Consider a router with adsl connection to internet, 3 ethernet ports (eth1 to eth3) and wifi.
Consider there is a linux machine (that is to do content filtering (whitelisting – allow only specific ips or ip/tcp combinations or urls (the whitelist) and block everything else)) connected to eth1 on router, but never connects to the internet. Can this machine be prevented access to adsl internet connection permanently. How?
Consider there may be two other machines on eth2 and eth3 and probably many more thru wifi.
Can the router be setup to relay all the traffic (raw physical layer packets) from eth2, eth3, and all wifi connected nodes to eth1 and eth1 would forward allowed packets back to the router and drop rest of them. The router would use the adsl (or eth2 eth3 wifi) for all packets coming from eth1. Similar setup must exist for all packets coming from adsl to eth2, eth3 and wifi (adsl to eth2, eth3 and wifi must first be sent to eth1 and then to the respective devices). How?
Normally, a content filter is set up as a proxy server, which means it makes connections to the internet on behalf of the clients. In this configuration, it wouldn’t be sensible to block its access to the internet or it couldn’t function. Unless you are filtering on the fly more like a firewall, then you can add rules that say that packets originating from the content filter should be dropped. Also, most domestic and all commercial routers will let you drop packets with a specific IP as source.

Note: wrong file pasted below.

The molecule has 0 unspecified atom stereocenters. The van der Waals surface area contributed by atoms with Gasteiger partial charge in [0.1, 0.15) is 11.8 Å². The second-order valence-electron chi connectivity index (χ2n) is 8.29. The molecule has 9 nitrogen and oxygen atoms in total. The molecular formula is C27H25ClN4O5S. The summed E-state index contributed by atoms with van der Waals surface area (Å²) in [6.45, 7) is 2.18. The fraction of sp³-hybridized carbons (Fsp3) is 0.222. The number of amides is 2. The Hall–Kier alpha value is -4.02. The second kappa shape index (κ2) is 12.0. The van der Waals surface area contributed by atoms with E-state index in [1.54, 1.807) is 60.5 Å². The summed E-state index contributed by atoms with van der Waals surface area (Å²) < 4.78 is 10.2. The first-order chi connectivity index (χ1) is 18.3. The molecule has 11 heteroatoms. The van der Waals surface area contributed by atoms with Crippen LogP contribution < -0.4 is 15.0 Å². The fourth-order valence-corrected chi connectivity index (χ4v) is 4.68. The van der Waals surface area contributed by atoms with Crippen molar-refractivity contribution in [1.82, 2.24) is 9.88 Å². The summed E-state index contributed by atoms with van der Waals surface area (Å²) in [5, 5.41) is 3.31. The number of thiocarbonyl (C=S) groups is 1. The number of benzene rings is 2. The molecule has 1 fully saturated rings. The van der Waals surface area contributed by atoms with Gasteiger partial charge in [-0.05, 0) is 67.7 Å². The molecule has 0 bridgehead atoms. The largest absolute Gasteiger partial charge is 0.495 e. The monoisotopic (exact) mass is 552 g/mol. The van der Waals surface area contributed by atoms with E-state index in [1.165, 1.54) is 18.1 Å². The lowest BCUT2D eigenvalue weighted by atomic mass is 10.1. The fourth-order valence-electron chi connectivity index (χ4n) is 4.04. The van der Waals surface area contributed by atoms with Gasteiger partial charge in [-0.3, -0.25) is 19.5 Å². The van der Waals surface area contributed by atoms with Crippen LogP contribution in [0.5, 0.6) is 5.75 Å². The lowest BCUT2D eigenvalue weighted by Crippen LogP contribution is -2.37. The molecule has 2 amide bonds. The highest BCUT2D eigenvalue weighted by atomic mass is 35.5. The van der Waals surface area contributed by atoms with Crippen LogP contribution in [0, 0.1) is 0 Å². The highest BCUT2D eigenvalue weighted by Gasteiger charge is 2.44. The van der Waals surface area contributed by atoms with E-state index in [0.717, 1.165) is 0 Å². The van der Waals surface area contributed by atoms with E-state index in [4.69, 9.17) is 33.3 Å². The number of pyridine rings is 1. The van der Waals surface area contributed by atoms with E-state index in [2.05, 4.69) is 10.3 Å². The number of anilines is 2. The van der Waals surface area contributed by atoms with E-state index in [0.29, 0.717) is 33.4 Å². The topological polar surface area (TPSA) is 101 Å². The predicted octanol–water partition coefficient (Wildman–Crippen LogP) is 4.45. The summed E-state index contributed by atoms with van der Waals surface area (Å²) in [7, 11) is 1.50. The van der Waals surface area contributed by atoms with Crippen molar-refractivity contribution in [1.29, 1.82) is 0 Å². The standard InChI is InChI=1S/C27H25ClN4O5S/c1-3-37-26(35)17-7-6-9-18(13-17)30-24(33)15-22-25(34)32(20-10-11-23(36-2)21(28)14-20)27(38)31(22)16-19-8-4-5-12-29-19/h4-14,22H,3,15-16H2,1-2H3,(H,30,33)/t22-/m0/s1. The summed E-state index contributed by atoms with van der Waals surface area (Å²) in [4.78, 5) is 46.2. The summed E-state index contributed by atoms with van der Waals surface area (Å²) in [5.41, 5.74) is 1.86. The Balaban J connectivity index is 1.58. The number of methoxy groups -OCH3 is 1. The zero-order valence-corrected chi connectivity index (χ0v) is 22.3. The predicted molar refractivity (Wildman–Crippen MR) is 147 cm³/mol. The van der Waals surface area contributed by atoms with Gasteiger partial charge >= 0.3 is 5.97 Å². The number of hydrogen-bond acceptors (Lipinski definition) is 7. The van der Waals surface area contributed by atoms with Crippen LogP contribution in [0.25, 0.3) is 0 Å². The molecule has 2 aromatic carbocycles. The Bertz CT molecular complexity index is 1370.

If the router in question is a domestic router, then eth1 – eth3 and wifi are all bridged together. That is, they form the same layer 2 network and there isn’t a way normally to treat them as individual ports and apply routing decisions individually.
In this case, you would need to make the default gateway of the network be the content filter. This will push all traffic from any device connected to the router to the content filter. You cannot normally do this with a domestic router, but you can disable the DHCP service on the router, and set one up on your content filter.
Then the content filter default gateway would be the router. Note that packets would be coming in and out of the same interface of the content filter, but this should not be an issue. If this is a linux box, make sure that
net.ipv4.conf.all.send_redirects = 0
This will stop the content filter telling the router to connect directly to local IP addresses if packets arriving on its interface, but destined for other IP address on the same network. As they will be in your case.
The last part is to make sure that all incoming traffic will go to the content filter. Most domestic routers will let you add static routes. If you add a static route for your entire internal network range – for example 192.168.0.0/24 to go to the IP address of your content filter, this will override the routers natural tendency to send packets for devices on a network it is attached to directly to those devices. Instead, anything incoming will go to the content filter.